Investors and money managers with more than $4.8 trillion in assets are banding together for the first time to pressure gun manufacturers and sellers to make firearms “safer, more secure and easier to trace.”

The 13 members -- which include State Street Global Advisors, TIAA’s investment manager Nuveen and pension funds in California, Florida and Connecticut, where mass shootings have occurred -- is asking for changes in business practices rather than threatening divestment, the group said Wednesday in a statement.

It’s unclear how much traction the investors will gain, since they aren’t among the largest shareholders of two large publicly traded gun manufacturers, Sturm, Ruger & Co. and American Outdoor Brands Corp., formerly known as Smith & Wesson.

“We’ve tried to do it alone in the past, but you need a group,” Christopher Ailman, chief investment officer of the California State Teachers’ Retirement System, who is helping coordinate the effort, said in an interview. “You need a chorus of investors singing loud and clear to hear you.”

Collective Clout

The group is asking the civilian firearms industry to comply with five principles that include the development of technology to make firearms safer and easier to trace, according to the statement. It also calls for the adoption of “responsible” dealer standards, the establishment of complete background checks, education and training of employees at distributors, dealers and retailers and work collaboratively with the investors.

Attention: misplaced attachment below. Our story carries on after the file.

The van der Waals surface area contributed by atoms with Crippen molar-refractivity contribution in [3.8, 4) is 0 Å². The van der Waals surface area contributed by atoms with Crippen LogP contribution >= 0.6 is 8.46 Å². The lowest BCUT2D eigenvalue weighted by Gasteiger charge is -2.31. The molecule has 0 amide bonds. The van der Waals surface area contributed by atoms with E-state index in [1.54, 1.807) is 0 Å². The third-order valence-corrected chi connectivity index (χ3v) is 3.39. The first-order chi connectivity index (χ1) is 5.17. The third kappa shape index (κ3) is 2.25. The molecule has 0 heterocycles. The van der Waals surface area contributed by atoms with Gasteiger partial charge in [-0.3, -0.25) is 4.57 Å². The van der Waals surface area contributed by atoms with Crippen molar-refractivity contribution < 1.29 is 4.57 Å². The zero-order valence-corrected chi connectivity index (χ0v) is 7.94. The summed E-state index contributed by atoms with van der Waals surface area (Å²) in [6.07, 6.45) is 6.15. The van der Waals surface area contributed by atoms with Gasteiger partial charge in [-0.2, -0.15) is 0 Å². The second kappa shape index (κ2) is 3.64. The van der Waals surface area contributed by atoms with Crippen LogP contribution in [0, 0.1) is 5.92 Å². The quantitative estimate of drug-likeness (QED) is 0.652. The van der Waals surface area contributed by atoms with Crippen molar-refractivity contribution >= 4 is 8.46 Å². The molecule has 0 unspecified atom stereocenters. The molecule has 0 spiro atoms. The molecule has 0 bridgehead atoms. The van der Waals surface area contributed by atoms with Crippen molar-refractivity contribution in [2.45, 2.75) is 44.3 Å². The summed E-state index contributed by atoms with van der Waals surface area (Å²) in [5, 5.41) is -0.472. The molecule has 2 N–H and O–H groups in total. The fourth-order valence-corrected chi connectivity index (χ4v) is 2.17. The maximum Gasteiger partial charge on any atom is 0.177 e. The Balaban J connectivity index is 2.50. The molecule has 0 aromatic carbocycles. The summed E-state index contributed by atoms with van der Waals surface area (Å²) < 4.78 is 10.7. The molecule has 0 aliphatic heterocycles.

“Working together, we can build and leverage solid relationships as we make progress toward mitigating risks, not only to the civilian firearms industry, but also on behalf of our investments,” Ailman said in the statement.

The initial alliance of five investors came together earlier this year and expanded to include pension funds from across the country; retirement systems representing the Methodist and Roman Catholic churches; and the California Public Employees’ Retirement System, known as Calpers, the largest U.S. pension fund.

Like Calpers, Calstrs has policies to push for change in an industry before selling assets. What’s different now, the group said, is that they believe they have a collective sway among portfolio companies they own.

Ailman said in the interview he contacted the top shareholders of gun makers, most of whom haven’t joined the coalition. The group is reaching out to other institutional investors and companies involved in all aspects of the firearms industry including sales, manufacturing, distribution and financing.

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